Monday, December 17, 2012

Tarnished Badges in Las Vegas

by Dennis Griffin

The law-enforcement agencies tasked with ridding Las Vegas of the corruption of organized crime in the 1970s and into the ‘80s had to clean up their own houses before taking on the mobsters. The Las Vegas Metropolitan Police Department had been rocked by a scandal involving detectives providing information to the bad guys. And the FBI had image problems of its own.

Starting in the late 1960s, the word within federal law enforcement circles was that agents working out of the FBI’s Las Vegas office were “freeloading” all over town. They were reportedly receiving free meals and drinks from the very individuals and casinos they were supposed to be investigating or keeping an eye on.

Richard Crane, head of the federal organized-crime strike force in Southern California and Nevada from 1970 to 1975, knew that this conduct, if true, had to be confronted and rectified. Crane complained to Justice Department officials in Washington and an inspection team was sent to Las Vegas to find out what was going on. After a couple of weeks the inspectors left, having supposedly chastised the offending agents. Crane was satisfied — until he began receiving word that the inspection team itself had taken advantage of the available comps! He heard reports that the investigators had enjoyed their stay and left without accomplishing anything; meanwhile, the agents assigned locally were continuing to take advantage of casino largesse. An Internal Revenue Service agent Crane trusted confirmed the allegations. Crane again complained to Washington, but when he left government service in 1975, the problems in Las Vegas continued unchecked.

Jack Keith, agent in charge of the Vegas office from 1974 until 1977, discussed the situation with a Los Angeles Times reporter after his retirement. “The precedent was set by one of the first agents in charge in Las Vegas. When he ate at a casino, he never even signed the check. He just got up and left.”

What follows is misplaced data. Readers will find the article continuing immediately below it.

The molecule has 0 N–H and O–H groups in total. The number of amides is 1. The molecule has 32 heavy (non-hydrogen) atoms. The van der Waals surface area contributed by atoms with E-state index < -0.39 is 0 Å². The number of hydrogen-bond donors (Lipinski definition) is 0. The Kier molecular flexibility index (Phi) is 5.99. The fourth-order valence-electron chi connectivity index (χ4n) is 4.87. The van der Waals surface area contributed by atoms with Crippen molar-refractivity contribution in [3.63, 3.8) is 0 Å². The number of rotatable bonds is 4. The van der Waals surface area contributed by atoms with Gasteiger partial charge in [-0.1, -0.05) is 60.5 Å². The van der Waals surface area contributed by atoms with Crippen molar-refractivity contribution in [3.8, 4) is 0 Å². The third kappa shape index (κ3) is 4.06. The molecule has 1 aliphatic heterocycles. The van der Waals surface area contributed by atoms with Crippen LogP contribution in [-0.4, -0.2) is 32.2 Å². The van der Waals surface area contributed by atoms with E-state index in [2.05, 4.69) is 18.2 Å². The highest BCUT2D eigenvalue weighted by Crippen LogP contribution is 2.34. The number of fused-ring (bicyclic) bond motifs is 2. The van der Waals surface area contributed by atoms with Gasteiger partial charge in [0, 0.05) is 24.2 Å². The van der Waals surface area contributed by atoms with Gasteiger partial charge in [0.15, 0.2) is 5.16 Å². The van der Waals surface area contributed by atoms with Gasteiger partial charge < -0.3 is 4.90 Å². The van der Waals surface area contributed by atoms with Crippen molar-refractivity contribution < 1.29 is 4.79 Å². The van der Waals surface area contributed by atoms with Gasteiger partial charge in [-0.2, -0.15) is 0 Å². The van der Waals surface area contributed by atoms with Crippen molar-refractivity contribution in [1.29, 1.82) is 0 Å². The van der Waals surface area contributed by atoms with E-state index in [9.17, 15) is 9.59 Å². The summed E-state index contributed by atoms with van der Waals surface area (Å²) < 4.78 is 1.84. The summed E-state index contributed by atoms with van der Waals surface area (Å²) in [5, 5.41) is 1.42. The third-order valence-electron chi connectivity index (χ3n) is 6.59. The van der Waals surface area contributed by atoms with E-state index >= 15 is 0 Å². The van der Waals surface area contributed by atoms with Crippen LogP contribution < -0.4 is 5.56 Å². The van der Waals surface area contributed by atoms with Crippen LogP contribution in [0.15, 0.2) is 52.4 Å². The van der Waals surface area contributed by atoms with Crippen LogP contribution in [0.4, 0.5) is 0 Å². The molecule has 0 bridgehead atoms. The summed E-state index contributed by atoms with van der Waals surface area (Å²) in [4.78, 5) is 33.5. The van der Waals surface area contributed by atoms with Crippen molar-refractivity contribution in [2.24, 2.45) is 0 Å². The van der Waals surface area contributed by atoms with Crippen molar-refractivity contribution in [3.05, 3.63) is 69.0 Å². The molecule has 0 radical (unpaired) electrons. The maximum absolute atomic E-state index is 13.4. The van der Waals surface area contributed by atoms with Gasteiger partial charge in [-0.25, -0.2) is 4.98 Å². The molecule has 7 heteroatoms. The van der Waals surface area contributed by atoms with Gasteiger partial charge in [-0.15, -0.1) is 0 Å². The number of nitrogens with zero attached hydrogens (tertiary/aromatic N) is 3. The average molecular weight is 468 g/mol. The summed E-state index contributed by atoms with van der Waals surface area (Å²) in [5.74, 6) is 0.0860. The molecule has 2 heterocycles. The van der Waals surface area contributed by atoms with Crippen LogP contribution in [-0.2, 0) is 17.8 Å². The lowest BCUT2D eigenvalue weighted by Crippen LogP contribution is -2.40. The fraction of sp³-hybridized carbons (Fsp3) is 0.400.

Keith offered an explanation of why things got out of hand. “The town was a cesspool. The atmosphere permeated everything. The old-timers were part of it and didn’t even know it. No man should have been allowed to stay in that town for more than three years. Some of the agents had been there for ten or fifteen years. I told them there was no such thing as a free lunch and that some day they’d have to pay for it.”

But allegations of taking a few meals or seeing some free shows weren’t the end of it, things got worse. When the Dunes and later the Aladdin were wiretapped, the men being taped were content to discuss golf, the weather, and women. Some of the agents working the taps believed that the lack of productivity was due to leaks originating from other agents. Similar to the situation the police found themselves in, other FBI field offices became reluctant to share information with their Vegas colleagues.

Another complaint to Washington resulted in yet another inspection team being sent to Sin City in June 1977. This time the investigators weren’t compromised. Within a few months, a dozen local agents were censured, reassigned, or opted for early retirement. This housecleaning set the stage for the investigative successes that would eventually bring down the Mob in Sin City.

Dennis Griffin is a True Crime Author, Co-Host of Crime Wire and We Know a Guy on the Inside Lenz Network.  He has written several books concentrating on the history of the mob presence in Las Vegas.

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